NASA: flying in the face of Armageddon
The DART mission to redirect an asteroid is an inspiring rebuke to the fatalism of our times.
Since ancient times, the power to set heavenly bodies in motion has been attributed to the gods, not mankind. Until now, that is.
In the early hours of Wednesday morning, a Falcon 9 rocket blasted off from Vandenberg Space Force Base in California. This was humanity’s latest audacious attempt to assume the mantle previously reserved only for the gods.
The launch was part of NASA’s Double Asteroid Redirection Test (DART) mission. This is an attempt to use a spacecraft to change an asteroid’s trajectory through space, with the aim of preventing potential future collisions between the Earth and so-called near-earth objects (NEOs).
An asteroid slamming into our planet is the basis of dozens of sci-fi plotlines. These date back to the early days of the Cold War when the asteroid worked as a convenient metaphor for attacks by Russian nuclear missiles.
In 1998 the asteroid plotline formed the basis of two summer blockbusters. In Armageddon, a team led by Bruce Willis is called in to save the planet by drilling into an asteroid to break it up before it strikes Earth. And in Deep Impact, which embedded the phrase ‘extinction-level event’ in popular consciousness, a group of astronauts tries to use nuclear missiles to push a comet off course. Spoiler alert: the heroes only manage to split the comet in two and part of it still hits the Earth.
As far-fetched as such Hollywood portrayals might seem, scientists are genuinely concerned about the potential effects of an asteroid strike. The 90-mile wide Chicxulub crater, discovered beneath the Yucatán Peninsula in Mexico in the late 1970s, is now thought to have been caused by the impact of a large asteroid. Scientists estimate that it could have struck with up to 10 billion times the energy of the atom bomb which destroyed Hiroshima in 1945.
Studies suggest the event occurred at the end of the Cretaceous period, around 67million years ago. Thanks to evidence from the fossil record, the impact is now believed to have provoked profound ecological shifts. Indeed, the fallout from the explosion, which would have blocked out sunlight across the globe, is thought to have led to the mass extinction of life, including the dinosaurs. This theory has influenced the climate modelling on which today’s environmentalists draw when predicting runaway ecological catastrophe.
The threat of potential impact from NEOs prompted NASA to set up the Planetary Defense Coordination Office (PDCO) in 2016. It is tasked with tracking the trajectories of celestial wanderers with a very high degree of accuracy, and predicting the times at which their orbits might intersect with that of the Earth. It can therefore gauge the level of risk posed by NEOs.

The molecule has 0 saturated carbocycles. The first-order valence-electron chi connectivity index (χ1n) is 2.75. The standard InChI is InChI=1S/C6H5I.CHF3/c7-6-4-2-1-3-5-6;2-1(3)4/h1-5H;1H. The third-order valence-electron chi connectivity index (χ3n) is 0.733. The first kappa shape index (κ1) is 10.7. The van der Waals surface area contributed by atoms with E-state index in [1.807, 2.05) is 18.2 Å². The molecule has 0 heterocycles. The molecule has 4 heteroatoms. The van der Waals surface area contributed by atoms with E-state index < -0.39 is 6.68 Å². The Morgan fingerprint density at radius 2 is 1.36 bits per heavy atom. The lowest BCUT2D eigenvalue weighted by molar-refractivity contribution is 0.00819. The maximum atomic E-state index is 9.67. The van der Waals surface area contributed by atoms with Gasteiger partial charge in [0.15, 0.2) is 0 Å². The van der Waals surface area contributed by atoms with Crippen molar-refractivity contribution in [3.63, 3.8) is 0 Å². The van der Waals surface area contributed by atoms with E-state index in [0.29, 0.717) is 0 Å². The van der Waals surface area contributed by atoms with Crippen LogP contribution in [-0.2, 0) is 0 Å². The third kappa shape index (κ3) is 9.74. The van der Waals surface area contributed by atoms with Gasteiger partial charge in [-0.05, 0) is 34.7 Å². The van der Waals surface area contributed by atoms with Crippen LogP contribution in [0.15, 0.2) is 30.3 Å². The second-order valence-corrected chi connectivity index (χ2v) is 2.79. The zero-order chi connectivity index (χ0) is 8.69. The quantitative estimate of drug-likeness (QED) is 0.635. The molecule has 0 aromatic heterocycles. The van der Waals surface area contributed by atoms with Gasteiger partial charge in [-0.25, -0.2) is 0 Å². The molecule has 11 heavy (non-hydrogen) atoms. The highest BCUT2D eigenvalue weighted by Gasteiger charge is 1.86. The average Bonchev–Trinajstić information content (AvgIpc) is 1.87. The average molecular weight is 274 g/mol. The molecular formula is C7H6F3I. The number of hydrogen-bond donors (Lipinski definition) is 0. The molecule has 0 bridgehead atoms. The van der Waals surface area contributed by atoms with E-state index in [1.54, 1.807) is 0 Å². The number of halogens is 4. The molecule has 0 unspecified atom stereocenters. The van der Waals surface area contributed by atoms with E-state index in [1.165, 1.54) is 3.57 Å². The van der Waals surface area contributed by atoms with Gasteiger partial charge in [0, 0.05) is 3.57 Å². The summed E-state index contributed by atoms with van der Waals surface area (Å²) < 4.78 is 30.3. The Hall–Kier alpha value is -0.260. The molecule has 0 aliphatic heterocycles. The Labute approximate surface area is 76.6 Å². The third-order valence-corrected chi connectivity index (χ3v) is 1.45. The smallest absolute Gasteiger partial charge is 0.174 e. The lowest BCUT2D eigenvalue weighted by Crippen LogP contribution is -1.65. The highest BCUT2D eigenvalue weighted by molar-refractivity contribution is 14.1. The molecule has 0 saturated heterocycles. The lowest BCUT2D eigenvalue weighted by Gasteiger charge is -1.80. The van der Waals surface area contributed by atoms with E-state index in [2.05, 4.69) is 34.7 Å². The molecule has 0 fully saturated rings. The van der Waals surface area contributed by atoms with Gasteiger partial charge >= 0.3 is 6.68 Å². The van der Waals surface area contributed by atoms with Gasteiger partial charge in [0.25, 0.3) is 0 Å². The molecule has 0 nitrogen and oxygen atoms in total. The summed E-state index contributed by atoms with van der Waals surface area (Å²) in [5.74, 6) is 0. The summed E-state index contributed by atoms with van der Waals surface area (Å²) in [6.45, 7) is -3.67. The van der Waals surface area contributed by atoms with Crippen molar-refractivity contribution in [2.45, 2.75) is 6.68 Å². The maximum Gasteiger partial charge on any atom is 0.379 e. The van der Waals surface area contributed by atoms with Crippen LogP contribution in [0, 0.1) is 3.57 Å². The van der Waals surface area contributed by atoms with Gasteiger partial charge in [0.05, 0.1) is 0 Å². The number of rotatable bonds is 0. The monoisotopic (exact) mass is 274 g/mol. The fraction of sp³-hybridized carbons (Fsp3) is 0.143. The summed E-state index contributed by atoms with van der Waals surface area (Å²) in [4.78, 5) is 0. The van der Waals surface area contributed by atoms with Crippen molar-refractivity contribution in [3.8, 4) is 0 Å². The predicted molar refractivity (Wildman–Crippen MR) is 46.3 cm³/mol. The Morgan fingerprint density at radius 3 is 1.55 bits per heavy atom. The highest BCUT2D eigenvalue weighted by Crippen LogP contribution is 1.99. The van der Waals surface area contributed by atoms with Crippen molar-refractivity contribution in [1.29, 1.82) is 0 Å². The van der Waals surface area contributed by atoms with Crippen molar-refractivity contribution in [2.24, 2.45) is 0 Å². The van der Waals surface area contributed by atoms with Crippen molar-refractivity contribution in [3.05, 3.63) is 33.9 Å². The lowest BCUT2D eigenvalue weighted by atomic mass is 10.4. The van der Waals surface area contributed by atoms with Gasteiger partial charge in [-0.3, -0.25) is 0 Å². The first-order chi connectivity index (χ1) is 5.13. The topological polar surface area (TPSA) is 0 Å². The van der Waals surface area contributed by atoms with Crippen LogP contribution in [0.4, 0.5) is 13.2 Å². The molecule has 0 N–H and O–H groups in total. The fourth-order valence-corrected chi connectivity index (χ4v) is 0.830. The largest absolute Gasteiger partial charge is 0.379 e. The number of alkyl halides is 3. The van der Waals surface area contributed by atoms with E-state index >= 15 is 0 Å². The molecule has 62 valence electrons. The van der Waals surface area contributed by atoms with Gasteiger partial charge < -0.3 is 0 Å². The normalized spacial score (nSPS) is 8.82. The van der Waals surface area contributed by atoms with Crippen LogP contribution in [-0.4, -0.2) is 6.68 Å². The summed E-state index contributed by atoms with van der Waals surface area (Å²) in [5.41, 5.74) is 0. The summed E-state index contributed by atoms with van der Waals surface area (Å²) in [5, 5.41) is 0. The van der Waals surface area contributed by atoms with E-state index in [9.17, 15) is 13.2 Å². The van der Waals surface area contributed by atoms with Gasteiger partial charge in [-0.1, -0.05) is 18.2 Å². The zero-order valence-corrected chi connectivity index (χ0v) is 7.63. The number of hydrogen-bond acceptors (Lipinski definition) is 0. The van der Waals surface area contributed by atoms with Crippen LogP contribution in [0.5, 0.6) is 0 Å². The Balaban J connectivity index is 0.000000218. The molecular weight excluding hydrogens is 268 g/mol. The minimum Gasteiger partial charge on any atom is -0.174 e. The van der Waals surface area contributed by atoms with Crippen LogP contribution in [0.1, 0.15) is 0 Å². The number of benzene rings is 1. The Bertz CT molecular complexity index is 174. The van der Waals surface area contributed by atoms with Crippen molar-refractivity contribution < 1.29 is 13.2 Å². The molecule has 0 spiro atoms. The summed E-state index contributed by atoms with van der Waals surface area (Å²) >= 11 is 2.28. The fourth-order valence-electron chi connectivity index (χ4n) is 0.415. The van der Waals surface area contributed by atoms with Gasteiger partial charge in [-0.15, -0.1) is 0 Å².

The DART probe is the latest project from the PDCO. It is making its way towards a pair of asteroids called Didymos and Dimorphos, which orbit each other in what is known as a binary system. The system poses no impact threat to Earth, but its size makes it a good testing ground for the DART mission.
Dimorphos is a small asteroid, only 170 metres in diameter but weighing five million tonnes. DART, which is about as big as a Transit van and weighs about as much as a grand piano, is programmed to crash into the asteroid at a speed of four miles per second in September 2022.
NASA predicts the collision should change Dimorphos’s velocity by 0.4 mm per second which will change the asteroid’s path through space. NASA hopes that a similar mission could one day be used to change the course of a rock which really does pose a threat to us.
The DART mission is truly a thing of teenage sci-fi dreams. It uses technology taken to the International Space Station for testing by commercial space-logistics provider SpaceX. Less than half a century ago, such a sentence would have sounded like pure fantasy.
Above all, it is an important rebuke to the apocalyptic mood of our times. The government, media, scientists and pressure groups issue daily warnings about the threat posed to human existence by disease, floods, storms and scorching heat. All are presented as inevitable.
Yet the grand story of science should not be one of dire warnings of cataclysm, such as Sir David King’s predictions that we have four years to prevent irreversible climate disaster. Such prophesying is more suited to religion than science.
Thank goodness, then, for the ingenuity and vision of the boffins behind DART. In a situation where others might have foreseen the inevitable destruction of life on Earth by a wandering asteroid, the DART team have shown that humans have got the pluck to reach for these cosmic stones, and hurl them out of harm’s way.
Gareth Sturdy is a physics adviser and former teacher.
Picture by: Getty.
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